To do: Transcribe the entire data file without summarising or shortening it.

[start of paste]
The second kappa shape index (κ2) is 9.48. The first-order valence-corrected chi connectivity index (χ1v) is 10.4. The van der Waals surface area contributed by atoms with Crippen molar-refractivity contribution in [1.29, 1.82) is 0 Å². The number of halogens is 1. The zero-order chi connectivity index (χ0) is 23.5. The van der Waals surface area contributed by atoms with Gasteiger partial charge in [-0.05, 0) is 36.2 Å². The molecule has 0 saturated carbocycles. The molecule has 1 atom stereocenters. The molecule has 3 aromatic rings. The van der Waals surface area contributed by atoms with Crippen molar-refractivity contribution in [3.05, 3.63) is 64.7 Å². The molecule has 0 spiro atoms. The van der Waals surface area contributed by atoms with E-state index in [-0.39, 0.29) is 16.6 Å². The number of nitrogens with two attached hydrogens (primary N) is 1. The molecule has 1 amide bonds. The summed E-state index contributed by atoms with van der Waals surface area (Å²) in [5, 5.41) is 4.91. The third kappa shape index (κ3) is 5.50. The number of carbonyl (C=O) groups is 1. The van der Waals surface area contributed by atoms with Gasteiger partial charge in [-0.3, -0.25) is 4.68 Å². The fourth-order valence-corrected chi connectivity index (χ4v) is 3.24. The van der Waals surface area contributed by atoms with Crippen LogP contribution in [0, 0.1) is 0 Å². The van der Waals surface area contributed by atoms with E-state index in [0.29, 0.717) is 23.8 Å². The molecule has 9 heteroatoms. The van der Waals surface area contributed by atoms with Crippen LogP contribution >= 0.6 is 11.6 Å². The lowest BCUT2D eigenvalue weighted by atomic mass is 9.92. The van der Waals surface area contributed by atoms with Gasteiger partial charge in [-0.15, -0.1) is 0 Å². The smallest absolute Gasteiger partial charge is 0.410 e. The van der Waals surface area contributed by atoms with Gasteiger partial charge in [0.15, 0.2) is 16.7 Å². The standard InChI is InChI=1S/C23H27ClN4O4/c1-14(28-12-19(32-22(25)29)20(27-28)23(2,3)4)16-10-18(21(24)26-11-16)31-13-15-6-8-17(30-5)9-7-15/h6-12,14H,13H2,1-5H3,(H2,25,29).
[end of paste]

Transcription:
The second kappa shape index (κ2) is 9.48. The first-order valence-corrected chi connectivity index (χ1v) is 10.4. The van der Waals surface area contributed by atoms with Crippen molar-refractivity contribution in [1.29, 1.82) is 0 Å². The number of halogens is 1. The zero-order chi connectivity index (χ0) is 23.5. The van der Waals surface area contributed by atoms with Gasteiger partial charge in [-0.05, 0) is 36.2 Å². The molecule has 0 saturated carbocycles. The molecule has 1 atom stereocenters. The molecule has 3 aromatic rings. The van der Waals surface area contributed by atoms with Crippen molar-refractivity contribution in [3.05, 3.63) is 64.7 Å². The molecule has 0 spiro atoms. The van der Waals surface area contributed by atoms with E-state index in [-0.39, 0.29) is 16.6 Å². The number of nitrogens with two attached hydrogens (primary N) is 1. The molecule has 1 amide bonds. The summed E-state index contributed by atoms with van der Waals surface area (Å²) in [5, 5.41) is 4.91. The third kappa shape index (κ3) is 5.50. The number of carbonyl (C=O) groups is 1. The van der Waals surface area contributed by atoms with Gasteiger partial charge in [-0.3, -0.25) is 4.68 Å². The fourth-order valence-corrected chi connectivity index (χ4v) is 3.24. The van der Waals surface area contributed by atoms with Crippen LogP contribution in [0, 0.1) is 0 Å². The van der Waals surface area contributed by atoms with E-state index in [0.29, 0.717) is 23.8 Å². The molecule has 9 heteroatoms. The van der Waals surface area contributed by atoms with Crippen LogP contribution >= 0.6 is 11.6 Å². The lowest BCUT2D eigenvalue weighted by atomic mass is 9.92. The van der Waals surface area contributed by atoms with Gasteiger partial charge in [-0.15, -0.1) is 0 Å². The smallest absolute Gasteiger partial charge is 0.410 e. The van der Waals surface area contributed by atoms with Gasteiger partial charge in [0.15, 0.2) is 16.7 Å². The standard InChI is InChI=1S/C23H27ClN4O4/c1-14(28-12-19(32-22(25)29)20(27-28)23(2,3)4)16-10-18(21(24)26-11-16)31-13-15-6-8-17(30-5)9-7-15/h6-12,14H,13H2,1-5H3,(H2,25,29).